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News11th November 2021

Ark Schools commemorate Remembrance Day 2021

Today, Ark’s 39 schools in Birmingham, Hastings, London, and Portsmouth honoured those who served to defend our democratic freedoms and way of life.

For Remembrance Day, also known as Armistice Day, each school held an assembly that included a two-minute silence to remember those who have died in wars around the world.

During the assemblies, teachers spoke about the people who gave their lives to protect the values of liberty, democracy, respect, tolerance, and the rule of law. They also talked about people from all ethnicities who have made sacrifices for future generations.

Ark Schools commemorate Remembrance Day

The following videos featuring Ark students were played during the schools’ assemblies, as well as during an online event for Ark’s central staff, also held at 11am:

‘Remembered Still’ by Ernie Rowe
Read by pupils from across Ark’s network of schools

The ‘Last Post’
Performed by students of Ark Isaac Newton Academy

Students from across Ark’s network of schools also shared their thoughts on Remembrance Day…

“Today was a special day of remembrance, and the honour of speaking about it and delivering such an important message to so many listeners was amazing. Although I was nervous and uneasy in front of 1400 students, I think that it went well. Everyone spoke with passion and the significance of such a special day was evident. Overall, I think it was a huge honour to be a part of this assembly.”

Aminah, Deputy Head Girl

“Today helped me to re-establish the thought of remembrance in my head and to signify how the Armistice is important to everyone. My part of the assembly helped to show the importance of the day to everyone. I feel it should be an obligatory act as it reminds us of those who helped to ensure that we are here today, as remembrance is for everyone across the world.”


“Watching the assembly made me feel happy and nervous at the same time. I was happy because everyone in the school could participate in the two minute silence, remembering the people who sacrificed their lives for us. I was also a bit nervous knowing that the whole school was watching the assembly being broadcast live. I think this assembly was very important to many people as they have family members who have lost their lives during World War 1 and World War 2. Overall, this assembly made me feel very happy and joyful.”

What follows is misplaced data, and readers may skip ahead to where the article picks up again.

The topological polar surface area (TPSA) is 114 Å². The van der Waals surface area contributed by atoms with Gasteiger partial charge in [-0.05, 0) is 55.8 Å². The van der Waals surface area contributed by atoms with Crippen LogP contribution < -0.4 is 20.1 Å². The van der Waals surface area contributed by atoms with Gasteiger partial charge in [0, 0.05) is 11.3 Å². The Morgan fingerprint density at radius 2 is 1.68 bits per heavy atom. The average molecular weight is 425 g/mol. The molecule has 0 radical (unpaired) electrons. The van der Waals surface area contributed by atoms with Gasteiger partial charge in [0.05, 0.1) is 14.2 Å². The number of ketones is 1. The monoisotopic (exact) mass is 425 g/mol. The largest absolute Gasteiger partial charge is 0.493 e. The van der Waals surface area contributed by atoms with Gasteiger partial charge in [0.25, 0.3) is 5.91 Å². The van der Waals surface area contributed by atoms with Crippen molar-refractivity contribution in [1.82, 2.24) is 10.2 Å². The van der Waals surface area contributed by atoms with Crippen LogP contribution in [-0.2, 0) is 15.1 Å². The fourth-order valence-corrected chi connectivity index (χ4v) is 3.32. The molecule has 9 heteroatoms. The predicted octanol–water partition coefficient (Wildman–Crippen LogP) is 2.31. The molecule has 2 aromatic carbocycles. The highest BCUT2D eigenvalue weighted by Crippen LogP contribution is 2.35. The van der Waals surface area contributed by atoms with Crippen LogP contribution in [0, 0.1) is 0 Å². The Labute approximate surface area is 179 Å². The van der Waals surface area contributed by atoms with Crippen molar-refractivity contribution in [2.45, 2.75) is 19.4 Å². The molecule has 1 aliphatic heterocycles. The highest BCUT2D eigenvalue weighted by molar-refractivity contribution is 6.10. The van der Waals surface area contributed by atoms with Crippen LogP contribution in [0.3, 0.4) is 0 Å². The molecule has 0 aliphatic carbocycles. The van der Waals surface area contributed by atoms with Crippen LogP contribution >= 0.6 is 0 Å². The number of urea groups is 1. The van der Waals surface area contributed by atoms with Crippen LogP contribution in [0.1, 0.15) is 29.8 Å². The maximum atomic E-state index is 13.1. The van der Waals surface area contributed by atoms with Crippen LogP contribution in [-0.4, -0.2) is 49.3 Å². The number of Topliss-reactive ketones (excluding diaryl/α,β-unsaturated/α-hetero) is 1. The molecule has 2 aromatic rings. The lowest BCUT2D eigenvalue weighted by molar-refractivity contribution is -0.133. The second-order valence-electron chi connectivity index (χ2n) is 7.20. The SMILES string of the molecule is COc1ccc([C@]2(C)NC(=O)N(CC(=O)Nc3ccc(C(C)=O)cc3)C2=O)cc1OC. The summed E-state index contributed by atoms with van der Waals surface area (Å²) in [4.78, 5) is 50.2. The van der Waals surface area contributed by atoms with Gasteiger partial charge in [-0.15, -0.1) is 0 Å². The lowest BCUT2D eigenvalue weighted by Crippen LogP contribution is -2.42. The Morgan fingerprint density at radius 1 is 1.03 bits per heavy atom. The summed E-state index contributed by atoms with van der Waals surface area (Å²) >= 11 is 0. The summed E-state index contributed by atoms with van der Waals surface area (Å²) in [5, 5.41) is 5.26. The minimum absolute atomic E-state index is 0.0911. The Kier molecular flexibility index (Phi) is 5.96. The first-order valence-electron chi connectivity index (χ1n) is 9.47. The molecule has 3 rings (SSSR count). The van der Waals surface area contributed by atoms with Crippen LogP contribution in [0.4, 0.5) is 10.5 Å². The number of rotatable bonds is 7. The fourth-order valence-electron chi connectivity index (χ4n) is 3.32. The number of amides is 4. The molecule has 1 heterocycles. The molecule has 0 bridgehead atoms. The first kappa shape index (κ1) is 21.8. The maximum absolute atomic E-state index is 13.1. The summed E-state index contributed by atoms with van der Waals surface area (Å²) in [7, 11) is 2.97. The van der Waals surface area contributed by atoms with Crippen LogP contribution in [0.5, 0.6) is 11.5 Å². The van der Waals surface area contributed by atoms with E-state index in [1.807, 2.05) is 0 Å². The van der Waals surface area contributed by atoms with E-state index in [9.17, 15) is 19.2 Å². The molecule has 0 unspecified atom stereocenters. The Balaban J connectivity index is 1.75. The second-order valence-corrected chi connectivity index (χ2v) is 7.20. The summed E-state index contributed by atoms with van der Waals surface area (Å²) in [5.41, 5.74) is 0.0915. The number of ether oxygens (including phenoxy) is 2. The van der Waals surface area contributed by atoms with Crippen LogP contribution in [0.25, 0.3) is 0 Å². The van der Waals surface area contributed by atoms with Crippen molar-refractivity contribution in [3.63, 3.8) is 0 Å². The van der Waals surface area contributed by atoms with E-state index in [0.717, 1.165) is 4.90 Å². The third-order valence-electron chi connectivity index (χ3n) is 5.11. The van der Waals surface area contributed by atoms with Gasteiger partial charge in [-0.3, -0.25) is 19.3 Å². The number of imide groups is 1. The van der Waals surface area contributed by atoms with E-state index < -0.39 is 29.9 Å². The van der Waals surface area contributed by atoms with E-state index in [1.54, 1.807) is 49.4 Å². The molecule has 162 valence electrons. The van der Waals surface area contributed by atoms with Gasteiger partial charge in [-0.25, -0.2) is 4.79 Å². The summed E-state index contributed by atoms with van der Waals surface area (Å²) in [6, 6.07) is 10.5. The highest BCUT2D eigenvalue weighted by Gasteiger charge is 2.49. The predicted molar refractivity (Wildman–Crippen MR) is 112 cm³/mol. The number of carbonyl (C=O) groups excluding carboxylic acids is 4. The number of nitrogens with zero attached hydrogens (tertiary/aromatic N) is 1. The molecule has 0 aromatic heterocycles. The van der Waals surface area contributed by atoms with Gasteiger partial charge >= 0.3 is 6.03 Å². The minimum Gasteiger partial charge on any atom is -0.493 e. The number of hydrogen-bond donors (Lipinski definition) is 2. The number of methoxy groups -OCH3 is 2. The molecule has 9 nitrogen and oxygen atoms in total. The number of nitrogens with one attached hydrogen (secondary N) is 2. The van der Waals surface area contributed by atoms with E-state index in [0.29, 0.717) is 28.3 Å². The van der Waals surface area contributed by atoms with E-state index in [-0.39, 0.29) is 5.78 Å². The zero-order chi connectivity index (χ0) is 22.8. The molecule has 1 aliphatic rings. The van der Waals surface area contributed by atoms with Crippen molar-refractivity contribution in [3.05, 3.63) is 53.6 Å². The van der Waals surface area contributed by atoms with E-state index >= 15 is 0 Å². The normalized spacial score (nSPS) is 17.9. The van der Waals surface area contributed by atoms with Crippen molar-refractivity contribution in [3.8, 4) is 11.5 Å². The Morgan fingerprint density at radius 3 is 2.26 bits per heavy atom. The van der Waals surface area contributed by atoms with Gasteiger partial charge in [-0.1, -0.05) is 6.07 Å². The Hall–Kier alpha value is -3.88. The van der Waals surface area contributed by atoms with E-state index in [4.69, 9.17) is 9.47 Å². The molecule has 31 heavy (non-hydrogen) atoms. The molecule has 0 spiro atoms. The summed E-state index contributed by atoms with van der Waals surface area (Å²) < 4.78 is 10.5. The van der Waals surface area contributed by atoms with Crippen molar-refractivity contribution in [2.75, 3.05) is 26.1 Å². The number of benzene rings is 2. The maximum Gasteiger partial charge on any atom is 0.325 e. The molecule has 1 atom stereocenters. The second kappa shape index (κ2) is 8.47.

“Remembrance Day is an important event that reminds the world of not just the sacrifice of life in World War 1, but the sacrifice of life throughout time in wars. These soldiers have put their life on the line for a peaceful and positive future and therefore deserve to be commemorated. In assembly today, we were told the significance of these war heroes being honored and their contributions and experiences in WW1. We learned about the accounts of heroes who fought in the war. The poem ‘In Flanders Fields’ and the ‘Last Post’ were also performed and not long after that we reflected upon the soldiers who have tragically passed away for the sake of our country. This assembly has helped all students recognise the value of Remembrance Day and why the minute silence should be performed with the utmost respect.”

Harun, Year 9

“Remembrance month is about reminding us of the past, but it is in equal part about moving forward. We must not forget what our ancestors did; how they fought for our liberty, for a better future. Yet what all those who have perished on the battlefield, those who have lost their oved ones, and those who will never recover from war is one thing; a bloodless peaceful world. An era where war is but a distant thought, a thing of the brutal past. Let us never forget what they did, lest we should forget what they wished for and how futile war is.”

Sebastian, Year 9

“It’s important we remember those who fought in the wars to make our lives better.”

Robson, Year 6

“My teacher told me that purple poppies are there to represent all the animals that died in the wars, so I wanted us to remember them as well.”

Tyler, Year 6

“We watched a video showing the soldiers running through the mud and there were explosions going off. We had to write about it ourselves and used the five senses to describe what was happening.”

Fatima, Year 5